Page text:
Sure, Branson’s other museums make for fun or educational diversions, but if you want to learn about the Ozarks from one of the most eclectic collections I’ve ever seen, the Ralph Foster Museum is at the top of my list. Even better, it’s much cheaper than the other private collections
It’s named after Ralph Foster (1893-1984), a radio pioneer who interviewed many country music stars and who donated his vast collection of Indian artifacts to this museum. Since then many more items have been donated, most of them relating to Ozarks history and folklore. Its most famous exhibit is probably the original truck used in The Beverly Hillbillies TV show.
Other items include perfume bottles, cameos, handcarved Meerschaum pipes, grandfather clocks, pocket watches, antique furniture, international currencies and stamps, rocks and minerals, quilts, musical instruments and farm tools. The doll collection ranges from Kewpie dolls (created by Rose O’Neill, who lived in nearby Bonniebrook) to dolls dressed in native costume from around the world, as well as locally made corn-husk and hickory nut dolls.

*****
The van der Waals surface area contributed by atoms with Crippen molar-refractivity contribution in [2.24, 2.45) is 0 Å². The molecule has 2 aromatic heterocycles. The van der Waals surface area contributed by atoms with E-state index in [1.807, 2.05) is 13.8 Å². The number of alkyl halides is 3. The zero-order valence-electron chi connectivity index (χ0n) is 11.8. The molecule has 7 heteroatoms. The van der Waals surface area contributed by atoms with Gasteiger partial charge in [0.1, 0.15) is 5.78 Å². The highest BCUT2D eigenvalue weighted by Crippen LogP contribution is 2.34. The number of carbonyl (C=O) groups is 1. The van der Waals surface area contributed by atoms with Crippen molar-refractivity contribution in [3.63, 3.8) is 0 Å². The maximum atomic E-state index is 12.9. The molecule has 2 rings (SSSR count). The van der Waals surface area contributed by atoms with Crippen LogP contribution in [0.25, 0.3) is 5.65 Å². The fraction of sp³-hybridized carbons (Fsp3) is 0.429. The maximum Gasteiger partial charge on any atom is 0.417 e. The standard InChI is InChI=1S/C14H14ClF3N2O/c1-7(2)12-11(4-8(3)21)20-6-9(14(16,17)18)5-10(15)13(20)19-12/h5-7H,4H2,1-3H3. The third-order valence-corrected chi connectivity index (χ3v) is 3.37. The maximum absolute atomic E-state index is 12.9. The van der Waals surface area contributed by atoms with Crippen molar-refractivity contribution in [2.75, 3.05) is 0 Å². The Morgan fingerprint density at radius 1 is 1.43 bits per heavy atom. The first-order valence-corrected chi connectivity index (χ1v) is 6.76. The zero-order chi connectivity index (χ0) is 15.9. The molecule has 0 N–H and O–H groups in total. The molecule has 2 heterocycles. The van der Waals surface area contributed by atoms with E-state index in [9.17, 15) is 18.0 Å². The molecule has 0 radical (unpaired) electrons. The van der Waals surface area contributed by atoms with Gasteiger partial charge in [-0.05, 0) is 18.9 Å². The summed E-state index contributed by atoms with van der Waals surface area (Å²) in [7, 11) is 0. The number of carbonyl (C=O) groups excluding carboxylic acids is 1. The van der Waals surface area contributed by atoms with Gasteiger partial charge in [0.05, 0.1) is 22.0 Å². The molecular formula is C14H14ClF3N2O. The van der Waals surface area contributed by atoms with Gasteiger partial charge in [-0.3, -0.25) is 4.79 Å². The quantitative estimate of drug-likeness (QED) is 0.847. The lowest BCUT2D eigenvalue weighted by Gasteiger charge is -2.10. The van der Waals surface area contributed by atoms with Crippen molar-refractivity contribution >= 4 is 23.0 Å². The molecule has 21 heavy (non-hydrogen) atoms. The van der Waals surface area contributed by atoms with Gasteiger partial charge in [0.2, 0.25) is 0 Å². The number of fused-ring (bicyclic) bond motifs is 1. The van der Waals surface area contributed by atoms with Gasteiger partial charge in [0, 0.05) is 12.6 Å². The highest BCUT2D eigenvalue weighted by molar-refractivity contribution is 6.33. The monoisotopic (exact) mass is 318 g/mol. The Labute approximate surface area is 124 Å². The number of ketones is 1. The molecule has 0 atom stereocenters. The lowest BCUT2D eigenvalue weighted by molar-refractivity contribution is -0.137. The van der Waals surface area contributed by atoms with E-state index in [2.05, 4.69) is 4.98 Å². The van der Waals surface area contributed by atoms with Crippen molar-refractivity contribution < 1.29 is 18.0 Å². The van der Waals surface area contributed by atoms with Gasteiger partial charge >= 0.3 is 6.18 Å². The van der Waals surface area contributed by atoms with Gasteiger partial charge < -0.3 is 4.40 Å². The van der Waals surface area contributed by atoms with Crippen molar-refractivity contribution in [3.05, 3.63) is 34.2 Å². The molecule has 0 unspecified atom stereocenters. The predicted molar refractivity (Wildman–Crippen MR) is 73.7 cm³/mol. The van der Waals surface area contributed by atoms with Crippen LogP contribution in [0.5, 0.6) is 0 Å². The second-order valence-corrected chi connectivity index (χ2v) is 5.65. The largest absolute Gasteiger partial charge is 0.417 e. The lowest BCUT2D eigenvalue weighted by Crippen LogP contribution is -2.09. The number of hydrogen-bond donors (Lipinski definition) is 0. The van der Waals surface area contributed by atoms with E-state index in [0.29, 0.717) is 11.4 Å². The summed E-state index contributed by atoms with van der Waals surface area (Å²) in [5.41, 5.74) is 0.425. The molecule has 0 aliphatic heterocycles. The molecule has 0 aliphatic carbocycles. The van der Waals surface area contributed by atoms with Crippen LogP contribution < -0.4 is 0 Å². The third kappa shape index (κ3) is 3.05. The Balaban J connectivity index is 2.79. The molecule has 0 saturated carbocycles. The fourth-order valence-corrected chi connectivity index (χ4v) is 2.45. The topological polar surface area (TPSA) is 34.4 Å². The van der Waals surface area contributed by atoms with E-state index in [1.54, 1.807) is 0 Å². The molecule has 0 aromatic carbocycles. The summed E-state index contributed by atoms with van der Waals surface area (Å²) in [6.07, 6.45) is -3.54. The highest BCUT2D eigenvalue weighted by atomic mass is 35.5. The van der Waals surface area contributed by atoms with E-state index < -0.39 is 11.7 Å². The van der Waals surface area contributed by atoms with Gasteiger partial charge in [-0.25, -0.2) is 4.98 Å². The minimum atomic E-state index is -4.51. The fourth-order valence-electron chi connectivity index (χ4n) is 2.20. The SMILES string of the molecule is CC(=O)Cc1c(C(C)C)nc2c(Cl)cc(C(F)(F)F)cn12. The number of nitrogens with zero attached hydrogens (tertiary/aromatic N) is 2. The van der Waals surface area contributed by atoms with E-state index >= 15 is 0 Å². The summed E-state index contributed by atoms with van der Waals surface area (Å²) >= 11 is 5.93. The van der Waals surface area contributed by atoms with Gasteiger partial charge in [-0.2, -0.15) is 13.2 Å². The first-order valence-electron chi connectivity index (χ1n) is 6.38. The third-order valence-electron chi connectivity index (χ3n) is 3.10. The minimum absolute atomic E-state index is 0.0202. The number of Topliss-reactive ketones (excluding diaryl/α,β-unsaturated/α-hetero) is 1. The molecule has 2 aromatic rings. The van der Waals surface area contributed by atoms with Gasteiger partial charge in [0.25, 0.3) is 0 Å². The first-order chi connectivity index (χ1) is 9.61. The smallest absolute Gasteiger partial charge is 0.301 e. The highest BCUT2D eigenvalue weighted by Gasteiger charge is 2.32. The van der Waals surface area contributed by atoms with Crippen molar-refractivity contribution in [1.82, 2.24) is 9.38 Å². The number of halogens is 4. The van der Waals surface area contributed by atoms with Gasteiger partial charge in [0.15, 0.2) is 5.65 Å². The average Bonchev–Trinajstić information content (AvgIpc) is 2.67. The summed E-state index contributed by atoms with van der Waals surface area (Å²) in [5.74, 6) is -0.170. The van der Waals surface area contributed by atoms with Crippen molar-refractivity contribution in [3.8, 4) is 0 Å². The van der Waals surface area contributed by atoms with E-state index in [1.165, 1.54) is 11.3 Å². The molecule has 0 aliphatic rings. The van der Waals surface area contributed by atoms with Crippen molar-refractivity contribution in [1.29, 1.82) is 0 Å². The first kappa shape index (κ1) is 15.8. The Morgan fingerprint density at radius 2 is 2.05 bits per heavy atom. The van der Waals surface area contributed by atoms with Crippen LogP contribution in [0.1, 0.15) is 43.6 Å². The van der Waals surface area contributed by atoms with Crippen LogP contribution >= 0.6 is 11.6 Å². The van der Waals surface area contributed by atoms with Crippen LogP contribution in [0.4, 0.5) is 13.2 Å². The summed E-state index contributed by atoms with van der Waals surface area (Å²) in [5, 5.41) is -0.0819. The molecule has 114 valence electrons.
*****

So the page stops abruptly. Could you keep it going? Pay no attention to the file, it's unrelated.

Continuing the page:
You’ll see stuffed grizzly and polar bears, a Bengal tiger and mountain lion, birds and butterflies, tributes to Ozark music personalities like Roy Clark and Mickey Gilley, and arrowheads. You can also peer into a blacksmith shop, a country doctor’s offce and an Ozarks log cabin. The more than 1,000 firearms on display are especially impressive, including rare firearms from the 17th century, Jesse James’ colt revolver, guns used by Buffalo Bill, and Bat Masteron’s cane, hat and Derringer.
In short, you can spend a couple hours gawking at all the artifacts here. I’ve been here many times, and I always find things I hadn’t noticed before. And if that works up a hunger, dine at the nearby Dobyns Dining Room, staffed by college students. Heck, you can even stay overnight campus, at Mabee Lodge.